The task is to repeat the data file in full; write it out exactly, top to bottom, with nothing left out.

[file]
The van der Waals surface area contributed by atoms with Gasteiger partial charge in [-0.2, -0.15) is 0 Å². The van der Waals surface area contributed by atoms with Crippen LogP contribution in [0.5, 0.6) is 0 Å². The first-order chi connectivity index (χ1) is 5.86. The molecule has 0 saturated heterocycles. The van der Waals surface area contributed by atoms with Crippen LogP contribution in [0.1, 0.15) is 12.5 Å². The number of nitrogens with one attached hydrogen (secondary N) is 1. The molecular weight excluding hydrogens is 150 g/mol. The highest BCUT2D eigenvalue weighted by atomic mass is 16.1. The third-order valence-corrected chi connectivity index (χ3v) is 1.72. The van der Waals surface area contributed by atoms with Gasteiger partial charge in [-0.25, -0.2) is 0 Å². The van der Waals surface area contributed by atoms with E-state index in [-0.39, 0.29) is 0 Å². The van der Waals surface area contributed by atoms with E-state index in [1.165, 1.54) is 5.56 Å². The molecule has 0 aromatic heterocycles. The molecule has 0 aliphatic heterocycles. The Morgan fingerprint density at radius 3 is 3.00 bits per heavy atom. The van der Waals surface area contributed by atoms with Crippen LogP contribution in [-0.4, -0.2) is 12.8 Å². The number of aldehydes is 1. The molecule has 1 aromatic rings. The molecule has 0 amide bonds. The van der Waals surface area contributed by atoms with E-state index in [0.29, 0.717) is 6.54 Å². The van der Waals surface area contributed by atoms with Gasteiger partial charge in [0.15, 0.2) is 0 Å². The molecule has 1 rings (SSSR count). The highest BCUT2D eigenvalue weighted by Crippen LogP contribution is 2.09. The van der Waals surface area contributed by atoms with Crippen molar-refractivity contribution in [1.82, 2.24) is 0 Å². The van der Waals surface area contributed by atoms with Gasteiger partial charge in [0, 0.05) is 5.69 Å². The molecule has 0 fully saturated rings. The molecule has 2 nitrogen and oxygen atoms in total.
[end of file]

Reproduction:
The van der Waals surface area contributed by atoms with Gasteiger partial charge in [-0.2, -0.15) is 0 Å². The van der Waals surface area contributed by atoms with Crippen LogP contribution in [0.5, 0.6) is 0 Å². The first-order chi connectivity index (χ1) is 5.86. The molecule has 0 saturated heterocycles. The van der Waals surface area contributed by atoms with Crippen LogP contribution in [0.1, 0.15) is 12.5 Å². The number of nitrogens with one attached hydrogen (secondary N) is 1. The molecular weight excluding hydrogens is 150 g/mol. The highest BCUT2D eigenvalue weighted by atomic mass is 16.1. The third-order valence-corrected chi connectivity index (χ3v) is 1.72. The van der Waals surface area contributed by atoms with Gasteiger partial charge in [-0.25, -0.2) is 0 Å². The van der Waals surface area contributed by atoms with E-state index in [-0.39, 0.29) is 0 Å². The van der Waals surface area contributed by atoms with E-state index in [1.165, 1.54) is 5.56 Å². The molecule has 0 aromatic heterocycles. The molecule has 0 aliphatic heterocycles. The Morgan fingerprint density at radius 3 is 3.00 bits per heavy atom. The van der Waals surface area contributed by atoms with Crippen LogP contribution in [-0.4, -0.2) is 12.8 Å². The number of aldehydes is 1. The molecule has 1 aromatic rings. The molecule has 0 amide bonds. The van der Waals surface area contributed by atoms with E-state index in [0.29, 0.717) is 6.54 Å². The van der Waals surface area contributed by atoms with Gasteiger partial charge in [0.15, 0.2) is 0 Å². The molecule has 1 rings (SSSR count). The highest BCUT2D eigenvalue weighted by Crippen LogP contribution is 2.09. The van der Waals surface area contributed by atoms with Crippen molar-refractivity contribution in [1.82, 2.24) is 0 Å². The van der Waals surface area contributed by atoms with Gasteiger partial charge in [0, 0.05) is 5.69 Å². The molecule has 0 fully saturated rings. The molecule has 2 nitrogen and oxygen atoms in total.